The cesspool that is windows
Its laughable that so many businesses run it everywhere without question, when in many cases there are far more secure cloud based offerings.
In case you've been hiding under a rock for the entirety of this new year (and we don't blame you if you have) there are a handful of major security flaws that have been dominating the news, and feature prominently in this month's Patch Tuesday update load. First, let's look at the latest developments in the Meltdown/Spectre …
The "cesspool" as you call it has been around for around 30 years, give or take, and a lot of businesses have invested a lot of time and money in developing systems based on it. Moreover, the staff of said businesses, especially the older ones who tend to be in positions of management, are used to Windows - "the devil you know" and all that.
Now, if you have a magic wand that you can wave that can make an entire board of directors suddenly decide "Hey! Let's dump years worth of time, money and training and re-develop everything we use to run on something other than Windows because it's more secure" - please, do let me know. I can think of more than a couple of places where I would use it...
But in the real world, we have to accept that Windows - for all it's flaws - is very much a part of what we are likely to face in the working environment. Cope.
Amusingly, I received a Word doc by email a couple of weeks before Christmas, which I needed to forward to someone else. He printed it using Word and the result ended up back with me. It printed incorrectly, so I want back to the original email I'd received and printed it from there, using Libre Office.
It was wasn't quite right, but the result was much closer to how it should have looked than the version that spewed forth from Word.
(Most likely, the source used a different version of Word than the person I forwarded it to - but still!)
> (Most likely, the source used a different version of Word than the person I forwarded it to - but still!)
The main cause of differences is that there are different fonts. Even within implementations of a particular font there may be tiny differences that accumulate to push a word, for example, onto the next line which then completely changes the layout.
If you want a document to look the same on different devices then use PDF.
For a while it seemed like they were vacuuming up all the crud software and slapping their brand on it.
"Oh, you're they guys that invented the PDF and Acrobat. You must be good programmers!"
Not that this model doesn't apply to every empire-building software-as-a-revenue-source (SARS) but Adobe with its incredibly record-breaking string of vulnerabilities in Flash and Reader really won the prize.
So hats off to that user who has withstood the passage of time. Perhaps s/he was buried 12 years ago but has one of those licenses...
"Meanwhile, Microsoft has pulled down KB4056892, the Spectre bug fix that was found to be causing some AMD machines to crash on startup."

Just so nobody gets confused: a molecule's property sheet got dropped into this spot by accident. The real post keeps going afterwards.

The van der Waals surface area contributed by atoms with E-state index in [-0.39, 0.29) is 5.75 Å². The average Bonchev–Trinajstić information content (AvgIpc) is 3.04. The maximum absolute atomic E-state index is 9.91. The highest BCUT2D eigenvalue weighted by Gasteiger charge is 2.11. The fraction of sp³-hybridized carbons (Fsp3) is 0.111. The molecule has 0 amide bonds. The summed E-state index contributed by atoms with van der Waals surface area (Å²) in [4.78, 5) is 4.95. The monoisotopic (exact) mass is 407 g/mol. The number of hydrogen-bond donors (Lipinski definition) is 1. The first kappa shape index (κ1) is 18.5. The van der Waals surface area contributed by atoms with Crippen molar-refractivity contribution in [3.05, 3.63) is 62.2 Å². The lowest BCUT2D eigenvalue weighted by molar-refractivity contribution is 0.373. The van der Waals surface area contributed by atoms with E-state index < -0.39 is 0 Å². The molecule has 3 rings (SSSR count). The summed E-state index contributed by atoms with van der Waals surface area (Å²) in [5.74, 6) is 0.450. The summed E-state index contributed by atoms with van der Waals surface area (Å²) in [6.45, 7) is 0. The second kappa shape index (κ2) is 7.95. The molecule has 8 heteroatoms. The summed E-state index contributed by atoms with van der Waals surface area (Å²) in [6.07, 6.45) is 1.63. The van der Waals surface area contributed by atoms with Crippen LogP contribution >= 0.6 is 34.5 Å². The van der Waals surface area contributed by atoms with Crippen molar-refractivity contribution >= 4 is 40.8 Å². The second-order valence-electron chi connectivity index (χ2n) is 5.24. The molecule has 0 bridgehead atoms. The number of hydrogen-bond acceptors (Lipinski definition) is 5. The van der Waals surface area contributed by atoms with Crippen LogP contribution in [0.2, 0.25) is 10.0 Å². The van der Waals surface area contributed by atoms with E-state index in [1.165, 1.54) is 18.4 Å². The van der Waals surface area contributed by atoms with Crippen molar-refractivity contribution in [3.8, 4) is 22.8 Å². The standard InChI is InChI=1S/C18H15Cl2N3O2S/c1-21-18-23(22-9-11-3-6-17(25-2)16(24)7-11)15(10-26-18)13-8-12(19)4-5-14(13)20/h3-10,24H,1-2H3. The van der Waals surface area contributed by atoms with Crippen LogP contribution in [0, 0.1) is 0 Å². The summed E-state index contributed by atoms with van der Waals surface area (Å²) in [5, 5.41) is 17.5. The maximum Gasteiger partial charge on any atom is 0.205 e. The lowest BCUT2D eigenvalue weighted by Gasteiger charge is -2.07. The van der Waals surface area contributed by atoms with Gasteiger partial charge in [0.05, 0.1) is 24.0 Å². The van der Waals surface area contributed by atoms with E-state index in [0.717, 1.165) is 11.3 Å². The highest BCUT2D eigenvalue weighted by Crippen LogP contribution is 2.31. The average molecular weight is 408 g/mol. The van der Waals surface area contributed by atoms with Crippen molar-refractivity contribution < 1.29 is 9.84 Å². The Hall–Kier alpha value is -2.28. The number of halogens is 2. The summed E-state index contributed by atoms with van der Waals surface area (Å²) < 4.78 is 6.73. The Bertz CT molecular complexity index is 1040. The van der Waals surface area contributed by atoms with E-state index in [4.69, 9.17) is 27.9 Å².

Ah good, I can turn on my desktop machine again. No idea if it would have been affected, but I wasn't going to take the chance. My laptop (A6-based -- yes, it's an old machine, but a good machine) survived the updates, although I'm annoyed about the changes to the look of the GUI.
My Athlon X2 5400B based Acer was killed again. Fortunately, it is an easy fix - turn off, turn on, turn off, turn on and wait for windows to do its repair thing. The only tricky bit is getting wushowhide running before the update is installed again - you just need to keep an eye on it and log in as soon as the repair is finished.
The only good thing I have to say about Sony phones is that they make it easy to unlock the bootloader. They may not provide updates but if the device is popular enough you may find a third party Android build for it....
Thanks, I'll keep an eye out for patches for my Samsung Galaxy Tab 3 10.1 inch tablet bought in late 2013 or early 2014.
Hasn't had any updates available for it since late 2014 (KitKat 4.4.2) but I'm sure Samsung will make an exception due to the (alleged) severity of these CPU security issues. Yeah... right.
Lucky I only use it for web browsing occasionally these days (at least on the sites where I don't get the "couldn't establish a secure connection" message due to the outdated included browser).
Tried Firefox a few times but it always liked to crash with monotonous regularity.
And, I like to do a factory reset every month or two to try and stay safe.
Has anyone installed the .NET important security update KB4055002 and is using SQL Server Management Studio?
I find the update means I can no longer use tsql, first I get a font error so I change that and can then enter a select statement but get 'Object reference not set to an instance' error message which I can't get round.
Uninstalled the update and SQL works again.
So I'm secure and can't work or insecure and can!
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